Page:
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Photo Cred: Whitney Denman

What happens when you take musicians from the stage and relegate them to their homes for over a year? As we adapt to our new world full of restrictions and mandates, we’re finding that those who create continued to create, even during the great hibernation of 2020. A new variegated wave of music has emerged as friends from different genres shared and blended ideas virtually. This period of collaboration birthed a new project for local musician Scott Wherle (vocals) of Devil’s Due and Blood on the Blade. After separately partnering with both Mike Shope (guitar) and Scot Fithen (bass) to work on ideas, Wherle proposed merging projects and with the addition of Chuck Smith (drums) they formed Howl at the Sky.


I met the four impressively bearded men at The Southgate House Revival in Newport for photos before walking over to Press on Monmouth for warmth, coffee and conversation. Between brotherly jabs at each other, they told me about their musical influences ranging from Metallica to Prince, Pink Floyd to Alice in Chains. They teased youngest member, Mike, for his “screamer” rock tendencies but also appreciated how it integrated into Howl at the Sky’s synergetic sound. As primary lyricist and vocalist, Scott Wherle declared how cohesive the group was working together through blocks and suggesting improvements and all agreed that because of this there was no real leader, each had equal influence in the music they produced together.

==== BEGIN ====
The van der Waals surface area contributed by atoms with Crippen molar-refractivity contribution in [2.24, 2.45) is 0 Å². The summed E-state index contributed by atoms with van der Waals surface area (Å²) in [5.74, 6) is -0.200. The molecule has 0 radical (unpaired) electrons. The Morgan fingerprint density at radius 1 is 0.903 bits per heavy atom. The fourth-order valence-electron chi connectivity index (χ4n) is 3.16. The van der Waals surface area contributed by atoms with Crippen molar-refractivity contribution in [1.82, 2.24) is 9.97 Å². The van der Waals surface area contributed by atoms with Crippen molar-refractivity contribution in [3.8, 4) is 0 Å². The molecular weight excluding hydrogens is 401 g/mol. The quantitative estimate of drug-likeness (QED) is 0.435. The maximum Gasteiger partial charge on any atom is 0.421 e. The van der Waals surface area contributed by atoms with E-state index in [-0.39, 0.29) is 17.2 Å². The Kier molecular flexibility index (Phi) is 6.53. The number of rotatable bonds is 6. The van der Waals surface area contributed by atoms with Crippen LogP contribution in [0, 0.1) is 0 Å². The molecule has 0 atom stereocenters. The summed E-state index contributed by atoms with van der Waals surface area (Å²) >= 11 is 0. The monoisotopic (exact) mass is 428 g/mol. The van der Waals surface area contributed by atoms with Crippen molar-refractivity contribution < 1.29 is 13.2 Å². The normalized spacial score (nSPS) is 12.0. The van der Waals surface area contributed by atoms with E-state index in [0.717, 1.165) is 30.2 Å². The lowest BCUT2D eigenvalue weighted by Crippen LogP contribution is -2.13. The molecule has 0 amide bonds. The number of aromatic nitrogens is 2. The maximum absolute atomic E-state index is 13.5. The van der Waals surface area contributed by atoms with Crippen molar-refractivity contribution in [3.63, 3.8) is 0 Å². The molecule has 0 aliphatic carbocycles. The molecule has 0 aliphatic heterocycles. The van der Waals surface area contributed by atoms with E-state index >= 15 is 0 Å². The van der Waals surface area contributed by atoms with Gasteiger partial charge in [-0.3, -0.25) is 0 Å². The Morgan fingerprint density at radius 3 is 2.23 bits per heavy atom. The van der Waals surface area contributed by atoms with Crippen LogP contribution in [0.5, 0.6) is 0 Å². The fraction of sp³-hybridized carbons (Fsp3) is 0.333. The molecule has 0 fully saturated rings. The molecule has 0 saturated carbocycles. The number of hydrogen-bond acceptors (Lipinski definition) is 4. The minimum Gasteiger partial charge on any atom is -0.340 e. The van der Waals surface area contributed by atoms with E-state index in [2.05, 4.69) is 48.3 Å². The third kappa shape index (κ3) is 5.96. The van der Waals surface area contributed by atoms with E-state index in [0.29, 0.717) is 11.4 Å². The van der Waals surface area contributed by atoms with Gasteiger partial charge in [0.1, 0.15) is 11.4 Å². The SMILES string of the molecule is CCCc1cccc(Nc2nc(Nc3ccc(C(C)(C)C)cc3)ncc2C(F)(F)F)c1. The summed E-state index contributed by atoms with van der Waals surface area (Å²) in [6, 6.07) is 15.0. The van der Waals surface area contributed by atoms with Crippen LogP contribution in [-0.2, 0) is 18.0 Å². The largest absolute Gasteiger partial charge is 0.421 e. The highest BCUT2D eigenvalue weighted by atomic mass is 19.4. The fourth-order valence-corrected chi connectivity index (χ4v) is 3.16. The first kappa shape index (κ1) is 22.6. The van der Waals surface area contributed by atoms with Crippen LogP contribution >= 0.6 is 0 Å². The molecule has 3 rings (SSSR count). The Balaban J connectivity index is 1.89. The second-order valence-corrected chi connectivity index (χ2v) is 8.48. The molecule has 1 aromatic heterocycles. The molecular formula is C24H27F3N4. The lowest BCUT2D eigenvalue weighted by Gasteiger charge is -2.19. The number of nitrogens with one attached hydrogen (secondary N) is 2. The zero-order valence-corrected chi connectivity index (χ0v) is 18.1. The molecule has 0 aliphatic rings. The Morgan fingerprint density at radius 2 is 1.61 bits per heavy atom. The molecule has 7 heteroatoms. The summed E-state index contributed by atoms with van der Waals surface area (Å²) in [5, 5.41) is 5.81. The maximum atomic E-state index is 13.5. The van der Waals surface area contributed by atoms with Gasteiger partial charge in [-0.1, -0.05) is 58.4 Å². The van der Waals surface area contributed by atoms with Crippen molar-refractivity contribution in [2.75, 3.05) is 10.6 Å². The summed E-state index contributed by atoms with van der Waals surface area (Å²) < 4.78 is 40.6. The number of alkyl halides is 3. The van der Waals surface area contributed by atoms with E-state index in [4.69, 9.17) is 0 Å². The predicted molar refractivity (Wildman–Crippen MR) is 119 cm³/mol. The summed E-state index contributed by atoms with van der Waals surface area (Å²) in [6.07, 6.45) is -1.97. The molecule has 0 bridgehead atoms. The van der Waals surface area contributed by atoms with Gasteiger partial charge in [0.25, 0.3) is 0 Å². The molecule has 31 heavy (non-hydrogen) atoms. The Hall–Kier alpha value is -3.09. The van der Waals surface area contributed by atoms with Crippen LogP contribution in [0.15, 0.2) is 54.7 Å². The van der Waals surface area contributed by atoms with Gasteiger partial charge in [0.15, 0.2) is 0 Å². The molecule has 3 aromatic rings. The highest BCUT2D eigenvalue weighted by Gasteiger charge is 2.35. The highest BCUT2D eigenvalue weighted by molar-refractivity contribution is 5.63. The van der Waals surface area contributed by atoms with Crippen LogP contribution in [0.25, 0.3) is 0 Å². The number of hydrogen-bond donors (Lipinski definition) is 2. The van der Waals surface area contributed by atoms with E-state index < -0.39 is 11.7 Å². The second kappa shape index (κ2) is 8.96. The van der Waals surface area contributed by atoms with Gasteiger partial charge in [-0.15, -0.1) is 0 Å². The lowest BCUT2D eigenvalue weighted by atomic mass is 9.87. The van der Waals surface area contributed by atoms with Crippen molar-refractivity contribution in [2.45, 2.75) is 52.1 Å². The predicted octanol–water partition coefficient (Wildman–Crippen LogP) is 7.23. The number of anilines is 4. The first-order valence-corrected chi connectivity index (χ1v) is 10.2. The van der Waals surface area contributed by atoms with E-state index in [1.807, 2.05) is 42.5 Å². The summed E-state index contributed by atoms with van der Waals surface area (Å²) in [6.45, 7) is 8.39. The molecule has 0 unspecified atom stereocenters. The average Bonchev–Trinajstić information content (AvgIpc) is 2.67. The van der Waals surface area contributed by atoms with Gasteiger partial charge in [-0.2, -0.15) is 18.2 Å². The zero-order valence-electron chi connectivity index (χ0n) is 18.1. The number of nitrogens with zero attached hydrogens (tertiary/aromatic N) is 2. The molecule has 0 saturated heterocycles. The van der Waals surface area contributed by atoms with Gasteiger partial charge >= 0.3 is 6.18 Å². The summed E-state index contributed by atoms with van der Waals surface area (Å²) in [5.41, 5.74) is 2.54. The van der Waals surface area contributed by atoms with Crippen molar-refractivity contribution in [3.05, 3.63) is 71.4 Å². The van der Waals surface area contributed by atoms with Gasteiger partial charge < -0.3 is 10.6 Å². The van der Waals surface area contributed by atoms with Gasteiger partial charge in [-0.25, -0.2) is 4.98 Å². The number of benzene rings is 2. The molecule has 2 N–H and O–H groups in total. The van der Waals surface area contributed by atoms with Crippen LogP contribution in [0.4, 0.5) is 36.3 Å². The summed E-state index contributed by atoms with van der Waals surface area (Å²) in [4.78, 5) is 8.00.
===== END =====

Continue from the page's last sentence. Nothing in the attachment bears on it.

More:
As Scott, Mike, Chuck and (the other) Scot began integrating their talents, a “stoner rock” band emerged, with notes of 90’s metal and classic rock. Howl at the Sky’s first single, “The Monsters are Due” highlights Wherle’s penchant for storytelling in his songwriting. Inspired by an old episode of the Twilight Zone, the track leads with punchy drums and the call of a classic electric guitar. Lyrics paint vivid images as the message is conveyed, a discourse on what Scott explained as the “real world telephone” game that society and the media play which distorts our perception of reality. As we discussed this new record, I noticed fingers tapping out table rhythms, grins and chuckles punctuating the more professional aspects of the interview. There is clearly a playfulness in this group that effortlessly bleeds into their music.


With a full album of songs ready to perform, the members of Howl at the Sky enthusiastically anticipate an upcoming show. In the meantime, follow this link to find their new release and learn more about Howl at the Sky.